Hannah Gadsby’s Nanette has taken the internet by storm, and rightly so — it’s a transformative, searing work of comedic genius. But Gadsby’s not the first queer woman to critique our society through the lens of her gender and sexuality in a stand-up special. Lesbian and bisexual and non-binary comedians have been using their unique perspectives to provide scathing, riotous commentary on everything from politics to pop culture for decades. Below are ten comedy specials you can view after Nanette, to laugh and maybe cry and mostly appreciate how far we’ve come.
Cameron Esposito, Rape Jokes (2018)
Esposito’s Rape Jokes was universally adored when it landed a few months ago. The Daily Beast called it the first great stand-up set of the #MeToo era. The A.V. Club says it offers humor and empathy at a time when they’re most needed. Mother Jones says she turns the lowest form of comedy into something groundbreaking.
Sabrina Jalees, The Comedy Line-Up (2018)
The Comedy Line-Up is Netflix’s way of showcasing up-and-coming comedic talent in 15-minute segments, instead of risking the money on full-hour specials. It’s like stand-up speed-dating. Queer comic Sabrina Jalees — best known before this for her 14-episode run on Canada’s Got Talent — delights the audience in episode six, talking about coming out to her Pakistani family, and sharing her thoughts on feminism and sexuality.
Gina Yashere, The Standups (2018)
The Standups is The Comedy Line-Up, upgraded to half-hour sets. Yashere, a favorite from the recently released season two, did a special on Seso before it shuttered, and used that material plus some new stuff for this longer special. She told Vulture it’s the first special she’s done that she didn’t have to produce herself. Last year Yashere told BBC4 Radio that growing up, lesbians on TV were always white women, and she wants to be part of changing that. (You might also know here from her stint as the British Correspondent on The Daily Show.)
Cameron Esposito and Rhea Butcher, Back to Back (2017)
Butcher and Esposito are the first queer married couple to go on tour and share a stage together; they traveled around in a bus and sold out venues around the country last summer during their Back to Back tour. You can’t watch it, but you can listen to it. Esposito described the show to me as “A shift away from a stand-up tour to a new environment, an experience. In this moment, especially, there’s a feeling of needing a place to go that’s supportive and affirming. There’s a need to know that when you’re going into a space, the ideas that are going to be presented, even if you don’t agree with all of them, they’re not going to psychologically harm you.”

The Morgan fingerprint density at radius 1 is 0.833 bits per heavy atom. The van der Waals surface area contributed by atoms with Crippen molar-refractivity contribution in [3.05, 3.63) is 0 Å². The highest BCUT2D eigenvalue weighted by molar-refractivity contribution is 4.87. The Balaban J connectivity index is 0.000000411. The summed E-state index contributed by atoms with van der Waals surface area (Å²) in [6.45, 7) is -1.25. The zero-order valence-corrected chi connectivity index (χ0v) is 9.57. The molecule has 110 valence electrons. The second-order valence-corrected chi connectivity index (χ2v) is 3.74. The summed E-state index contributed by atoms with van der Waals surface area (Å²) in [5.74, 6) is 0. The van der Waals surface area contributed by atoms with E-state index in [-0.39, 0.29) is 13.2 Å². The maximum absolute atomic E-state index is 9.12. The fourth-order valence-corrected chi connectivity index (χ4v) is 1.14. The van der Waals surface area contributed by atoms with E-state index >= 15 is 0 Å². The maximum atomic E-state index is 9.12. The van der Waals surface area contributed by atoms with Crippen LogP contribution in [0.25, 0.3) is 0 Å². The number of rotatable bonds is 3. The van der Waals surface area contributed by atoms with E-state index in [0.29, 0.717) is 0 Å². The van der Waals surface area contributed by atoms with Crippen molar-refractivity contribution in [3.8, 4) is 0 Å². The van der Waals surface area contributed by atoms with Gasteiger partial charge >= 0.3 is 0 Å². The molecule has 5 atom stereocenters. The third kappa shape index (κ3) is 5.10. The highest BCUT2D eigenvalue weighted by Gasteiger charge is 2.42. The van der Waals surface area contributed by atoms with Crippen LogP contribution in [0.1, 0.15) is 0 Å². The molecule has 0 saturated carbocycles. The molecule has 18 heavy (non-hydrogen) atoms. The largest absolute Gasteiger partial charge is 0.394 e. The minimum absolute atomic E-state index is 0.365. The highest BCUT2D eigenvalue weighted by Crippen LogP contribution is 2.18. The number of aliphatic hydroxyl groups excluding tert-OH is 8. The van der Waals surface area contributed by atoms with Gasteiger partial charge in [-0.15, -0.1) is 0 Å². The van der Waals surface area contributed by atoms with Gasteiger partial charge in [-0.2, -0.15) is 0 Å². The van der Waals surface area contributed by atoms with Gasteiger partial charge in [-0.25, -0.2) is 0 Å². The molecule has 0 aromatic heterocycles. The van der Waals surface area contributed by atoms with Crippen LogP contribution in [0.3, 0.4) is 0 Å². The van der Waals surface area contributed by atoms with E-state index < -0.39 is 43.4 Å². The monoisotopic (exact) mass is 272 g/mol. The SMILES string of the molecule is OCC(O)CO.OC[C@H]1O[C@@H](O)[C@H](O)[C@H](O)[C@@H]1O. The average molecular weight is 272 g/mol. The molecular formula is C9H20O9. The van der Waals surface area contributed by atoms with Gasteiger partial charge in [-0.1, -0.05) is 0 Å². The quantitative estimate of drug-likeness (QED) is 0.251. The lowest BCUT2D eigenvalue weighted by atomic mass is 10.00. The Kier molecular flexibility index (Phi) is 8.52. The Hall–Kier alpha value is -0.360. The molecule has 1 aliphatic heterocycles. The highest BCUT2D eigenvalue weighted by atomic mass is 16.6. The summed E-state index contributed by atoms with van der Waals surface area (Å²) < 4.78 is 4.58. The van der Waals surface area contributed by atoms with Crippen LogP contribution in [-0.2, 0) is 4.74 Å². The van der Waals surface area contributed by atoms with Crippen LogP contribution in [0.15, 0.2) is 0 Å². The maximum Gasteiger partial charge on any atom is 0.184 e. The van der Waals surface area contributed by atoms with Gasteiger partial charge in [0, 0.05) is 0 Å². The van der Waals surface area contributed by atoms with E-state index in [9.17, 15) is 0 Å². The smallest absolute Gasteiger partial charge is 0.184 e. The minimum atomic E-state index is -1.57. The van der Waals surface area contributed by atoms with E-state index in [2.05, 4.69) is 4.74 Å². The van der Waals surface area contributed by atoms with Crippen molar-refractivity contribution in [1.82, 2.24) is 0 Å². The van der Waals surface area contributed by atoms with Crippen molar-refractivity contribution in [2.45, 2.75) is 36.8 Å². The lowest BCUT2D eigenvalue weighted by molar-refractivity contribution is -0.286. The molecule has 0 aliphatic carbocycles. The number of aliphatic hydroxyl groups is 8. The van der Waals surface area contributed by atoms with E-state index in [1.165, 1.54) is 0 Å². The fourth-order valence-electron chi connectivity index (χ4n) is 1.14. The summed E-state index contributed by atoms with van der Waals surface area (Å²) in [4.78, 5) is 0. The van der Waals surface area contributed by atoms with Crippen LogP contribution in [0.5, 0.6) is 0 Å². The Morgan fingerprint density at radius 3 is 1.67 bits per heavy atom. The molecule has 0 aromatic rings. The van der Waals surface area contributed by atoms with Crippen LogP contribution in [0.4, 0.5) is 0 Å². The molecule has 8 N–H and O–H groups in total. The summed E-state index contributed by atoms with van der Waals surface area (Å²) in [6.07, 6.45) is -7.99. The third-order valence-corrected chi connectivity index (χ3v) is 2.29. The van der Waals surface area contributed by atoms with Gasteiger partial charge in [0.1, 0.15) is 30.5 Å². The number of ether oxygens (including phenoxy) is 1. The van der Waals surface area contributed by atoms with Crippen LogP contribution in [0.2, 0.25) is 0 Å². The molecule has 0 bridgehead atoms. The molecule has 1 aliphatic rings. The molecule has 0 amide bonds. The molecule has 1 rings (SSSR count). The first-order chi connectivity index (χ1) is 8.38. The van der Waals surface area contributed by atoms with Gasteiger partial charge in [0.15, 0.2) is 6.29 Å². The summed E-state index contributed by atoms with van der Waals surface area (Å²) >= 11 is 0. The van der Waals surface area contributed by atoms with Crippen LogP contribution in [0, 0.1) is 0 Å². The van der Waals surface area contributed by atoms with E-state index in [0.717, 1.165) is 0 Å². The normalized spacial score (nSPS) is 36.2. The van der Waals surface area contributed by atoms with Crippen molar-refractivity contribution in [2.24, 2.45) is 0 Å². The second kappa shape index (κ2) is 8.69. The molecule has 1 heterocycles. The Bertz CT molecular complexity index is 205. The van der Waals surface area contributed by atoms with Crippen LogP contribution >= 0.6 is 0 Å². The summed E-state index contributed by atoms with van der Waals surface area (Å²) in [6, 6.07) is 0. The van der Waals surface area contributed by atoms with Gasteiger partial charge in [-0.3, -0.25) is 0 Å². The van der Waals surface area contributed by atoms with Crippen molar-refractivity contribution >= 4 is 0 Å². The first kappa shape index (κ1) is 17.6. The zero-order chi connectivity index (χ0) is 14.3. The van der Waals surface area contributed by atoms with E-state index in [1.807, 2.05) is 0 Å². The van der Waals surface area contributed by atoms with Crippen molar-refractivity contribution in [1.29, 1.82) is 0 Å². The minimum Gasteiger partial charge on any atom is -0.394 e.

Margaret Cho, PsyCHO (2015)
In Cho’s most recent stand-up special, she tackled racism, terrorism, and her own bisexuality. She also made headlines by stripping down on stage and explaining that she uses tattoos to reclaim the territory of her body that was, for years, afflicted with abuse. She even wonders aloud at one point if this is the show that is finally going to get her “canned.” (Spoiler alert: It did not.)
Tig Notaro, Boyish Girl Interrupted (2015) + Happy to Be Here (2018)
Boyish Girl Interrupted is Tig Notaro’s first comedy special after she became a household name with her “Good Evening. Hello. I Have Cancer.” routine from 2012. Boyish Girl Interrupted was nominated for both an Emmy and a Grammy. She followed that up with this year’s Happy to Be Here, which Slate called “a too-rare encounter with lesbian joy.”
Wanda Sykes, I’ma Be Me (2009)
I’ma Be Me was Sykes’ first stand-up special after coming out as a lesbian in the wake of Proposition 8 passing and gay marriage becoming illegal in California in 2008. She’d never joked about being gay in front of an audience that big before. “It’s harder being gay than it is being black. I didn’t have to come out to my parents as black,” is probably her most famous joke from the special, but the whole thing is rife with commentary on her sexuality and gender, and its was her most skewering set about racism up until that point.
Ellen DeGeneres, The Beginning (2000) + Here and Now (2003)
These days Ellen DeGeneres isn’t regarded as much of a boundary pusher in the world of comedy, especially compared to her queer peers — but look, it’s freaking Ellen DeGeneres. She changed literally everything. The Beginning and Here and Now are probably her biggest and best specials, and she’s got another one coming to Netflix this year. Her first stand-up special in 15 years. It’ll be interesting to see how she reconciles her America’s Lesbian Sweetheart persona with the realities of a Trump presidency. Here’s hoping she burns it down!